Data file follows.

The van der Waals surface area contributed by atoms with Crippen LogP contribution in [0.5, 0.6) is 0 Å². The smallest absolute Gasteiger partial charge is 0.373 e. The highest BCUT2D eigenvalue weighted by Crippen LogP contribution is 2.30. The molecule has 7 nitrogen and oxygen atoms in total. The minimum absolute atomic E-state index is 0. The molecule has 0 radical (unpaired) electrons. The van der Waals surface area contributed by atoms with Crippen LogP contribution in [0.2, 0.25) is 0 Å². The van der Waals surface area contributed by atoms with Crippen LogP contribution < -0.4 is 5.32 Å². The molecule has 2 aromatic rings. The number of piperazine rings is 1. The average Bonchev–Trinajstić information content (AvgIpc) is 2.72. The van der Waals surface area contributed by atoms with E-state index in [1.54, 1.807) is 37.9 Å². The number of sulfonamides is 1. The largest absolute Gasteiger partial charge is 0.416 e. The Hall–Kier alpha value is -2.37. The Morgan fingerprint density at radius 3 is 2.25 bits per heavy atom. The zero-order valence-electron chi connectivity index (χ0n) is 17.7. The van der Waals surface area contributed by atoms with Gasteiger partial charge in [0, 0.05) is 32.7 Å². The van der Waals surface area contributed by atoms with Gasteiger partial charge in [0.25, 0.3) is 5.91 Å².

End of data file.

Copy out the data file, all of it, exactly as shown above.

The van der Waals surface area contributed by atoms with Crippen LogP contribution in [0.5, 0.6) is 0 Å². The smallest absolute Gasteiger partial charge is 0.373 e. The highest BCUT2D eigenvalue weighted by Crippen LogP contribution is 2.30. The molecule has 7 nitrogen and oxygen atoms in total. The minimum absolute atomic E-state index is 0. The molecule has 0 radical (unpaired) electrons. The van der Waals surface area contributed by atoms with Crippen LogP contribution in [0.2, 0.25) is 0 Å². The van der Waals surface area contributed by atoms with Crippen LogP contribution < -0.4 is 5.32 Å². The molecule has 2 aromatic rings. The number of piperazine rings is 1. The average Bonchev–Trinajstić information content (AvgIpc) is 2.72. The van der Waals surface area contributed by atoms with E-state index in [1.54, 1.807) is 37.9 Å². The number of sulfonamides is 1. The largest absolute Gasteiger partial charge is 0.416 e. The Hall–Kier alpha value is -2.37. The Morgan fingerprint density at radius 3 is 2.25 bits per heavy atom. The zero-order valence-electron chi connectivity index (χ0n) is 17.7. The van der Waals surface area contributed by atoms with Gasteiger partial charge in [0, 0.05) is 32.7 Å². The van der Waals surface area contributed by atoms with Gasteiger partial charge in [0.25, 0.3) is 5.91 Å².